As my time supporting Nutrition Connect concludes and a new year brings different adventures and opportunities, I have been reflecting. Reflecting on the progress made in the year 2021 while also looking forward to the work yet to be done. Like the general tone of the past few years, there have been some big ups and downs within food systems work and all pursuits for justice everywhere in 2021. As a young person invested in sustainable food systems and the myriad of intersections that term encompasses, it is easy to get bogged down in all that needs to be reworked, rethought, or torn down. But in this last blog of the series, I want to take time to share some highlights that give me hope for the future of our food systems.
In 2021, food systems received some much-needed attention with the first ever United Nations Food Systems Summit (UNFSS). Corporations, farmers, member states, youth and other stakeholders from around the world gathered to review progress towards the Sustainable Development Goals that are linked to our food systems, and inspire action to achieve them by 2030. It was encouraging to see such varied and diverse stakeholders sharing thoughts and ideas while also understanding that there is a lot to be done. It’s important to note that this ‘People’s Summit’ was criticised by many for relying too heavily on the participation of powerful corporations which control the global supply of seeds, agricultural inputs, food processing and distribution. And while it is important to be critical of such gatherings and understand motivations, conflicts of interest and other complexities related to our food, we must also agree – at least on some level – that these international dialogues are a necessity.
As a young person I know I can embody a somewhat bright-eyed, academic naivete. I wish for radical changes within our food systems; I hope for a food system that supports both proper nutrition and planetary regeneration. But I know we can’t just blink our eyes and wake up to a radically different food system. Understanding an overnight paradigm shift isn’t realistic, something that has given me hope in our current system has been businesses stepping up and taking ownership and responsibility for their role in justly feeding the world. Over the last year, I have heard statements from leaders of big and small businesses commit to practices that will improve nutrition and reduce environmental impacts of their products. Oatly, for example, provides plant-based dairy milk alternative that has a small ecological footprint. While oatmilk may not be an option or solution for everyone, companies like this – which are willing to critically analyse the impact of their product, both on human and planet health – can help create a world that shines a little brighter. But companies can’t do this alone. All sectors, i.e. the government, civil society organisations and private companies, need to come together and develop an integrated approach to some of our most pressing issues and create solutions that are realistic and implementable.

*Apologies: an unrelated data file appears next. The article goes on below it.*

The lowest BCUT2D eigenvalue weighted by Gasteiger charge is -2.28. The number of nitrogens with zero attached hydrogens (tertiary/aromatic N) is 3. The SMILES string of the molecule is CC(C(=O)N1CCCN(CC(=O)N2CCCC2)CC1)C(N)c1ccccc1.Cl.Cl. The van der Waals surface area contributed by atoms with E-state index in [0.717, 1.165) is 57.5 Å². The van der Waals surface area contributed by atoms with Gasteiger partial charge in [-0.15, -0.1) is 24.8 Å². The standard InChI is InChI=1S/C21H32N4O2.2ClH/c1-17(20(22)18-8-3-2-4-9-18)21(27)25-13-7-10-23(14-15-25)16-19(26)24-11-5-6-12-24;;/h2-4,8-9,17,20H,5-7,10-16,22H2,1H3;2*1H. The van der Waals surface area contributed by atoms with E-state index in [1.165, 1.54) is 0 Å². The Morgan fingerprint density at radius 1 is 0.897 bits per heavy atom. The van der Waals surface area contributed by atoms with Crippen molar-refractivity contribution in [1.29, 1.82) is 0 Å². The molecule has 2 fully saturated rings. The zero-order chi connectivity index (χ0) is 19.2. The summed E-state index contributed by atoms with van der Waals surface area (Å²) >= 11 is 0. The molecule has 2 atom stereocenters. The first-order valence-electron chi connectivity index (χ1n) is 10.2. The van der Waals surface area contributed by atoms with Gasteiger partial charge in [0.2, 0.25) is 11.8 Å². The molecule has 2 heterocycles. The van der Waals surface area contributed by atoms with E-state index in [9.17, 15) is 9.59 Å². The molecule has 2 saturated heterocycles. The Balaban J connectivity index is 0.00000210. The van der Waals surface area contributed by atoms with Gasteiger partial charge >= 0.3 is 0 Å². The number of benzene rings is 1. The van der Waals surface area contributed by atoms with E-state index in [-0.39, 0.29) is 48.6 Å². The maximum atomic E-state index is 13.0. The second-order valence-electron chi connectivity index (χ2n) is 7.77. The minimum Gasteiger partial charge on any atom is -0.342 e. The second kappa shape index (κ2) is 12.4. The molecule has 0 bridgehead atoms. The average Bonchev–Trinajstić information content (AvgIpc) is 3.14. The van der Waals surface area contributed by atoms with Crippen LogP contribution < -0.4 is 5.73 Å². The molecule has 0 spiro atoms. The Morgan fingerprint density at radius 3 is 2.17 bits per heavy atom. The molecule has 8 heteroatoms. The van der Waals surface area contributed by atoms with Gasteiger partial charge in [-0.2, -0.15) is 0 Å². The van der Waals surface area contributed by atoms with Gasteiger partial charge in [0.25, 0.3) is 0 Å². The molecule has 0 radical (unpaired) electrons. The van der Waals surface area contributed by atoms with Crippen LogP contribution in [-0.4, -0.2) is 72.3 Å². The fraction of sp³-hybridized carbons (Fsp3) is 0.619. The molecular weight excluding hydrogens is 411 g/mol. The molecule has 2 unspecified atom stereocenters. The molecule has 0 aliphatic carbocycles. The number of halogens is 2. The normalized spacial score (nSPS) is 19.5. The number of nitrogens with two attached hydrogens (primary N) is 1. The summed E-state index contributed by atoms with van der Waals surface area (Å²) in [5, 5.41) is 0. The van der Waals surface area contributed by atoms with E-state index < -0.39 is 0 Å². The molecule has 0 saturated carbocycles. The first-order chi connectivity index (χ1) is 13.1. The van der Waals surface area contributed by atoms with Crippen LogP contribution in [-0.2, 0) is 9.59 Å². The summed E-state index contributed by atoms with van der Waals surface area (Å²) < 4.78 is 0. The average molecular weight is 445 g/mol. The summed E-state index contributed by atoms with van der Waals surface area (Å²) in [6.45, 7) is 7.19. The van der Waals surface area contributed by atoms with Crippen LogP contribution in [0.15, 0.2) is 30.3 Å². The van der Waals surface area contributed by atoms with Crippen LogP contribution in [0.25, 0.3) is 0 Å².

Through Act4Food Act4Change I have been able to have honest conversations with corporate representatives from all over the world. With Bayer, for example, I listened to their current practices and then was able question how they can be more just, equitable and sustainable in the future. It has been extremely encouraging to have these conversations with different players in the food system. I have much to learn about this ever-evolving space and global system, and it has been such a joy to have open, intentional and productive conversations with those dedicated to creating a tomorrow that is more nutritious, accessible and sustainable.
Before this experience with Nutrition Connect, I did not have a true grasp on how complex, nuanced and varied the players and the relationships are within our food systems. Primary producers, governmental bodies, nonprofit organisations, market retailers and consumers, all dance a weird tango together that creates the food system as we know it. With obesity on the rise, soil nutrients on the decline, exacerbated climate change and finite natural resources, food systems challenges are daunting. But at least now we are talking about some of the problems, which is so important because it’s impossible to fix something if we don’t acknowledge that it’s broken. Through education, dialogue, research, and community action we can strive toward a better, tastier food future.
I am looking forward to living and learning - in and out of the classroom - about what it will take to fix our food systems as I engage with organisations and businesses across the food system, and strive to be a conscious consumer. And while I know individual action is powerful, I am ready to be part of the collective, all-encompassing, systemic change that is necessary to make our food systems more nutritious, sustainable and equitable.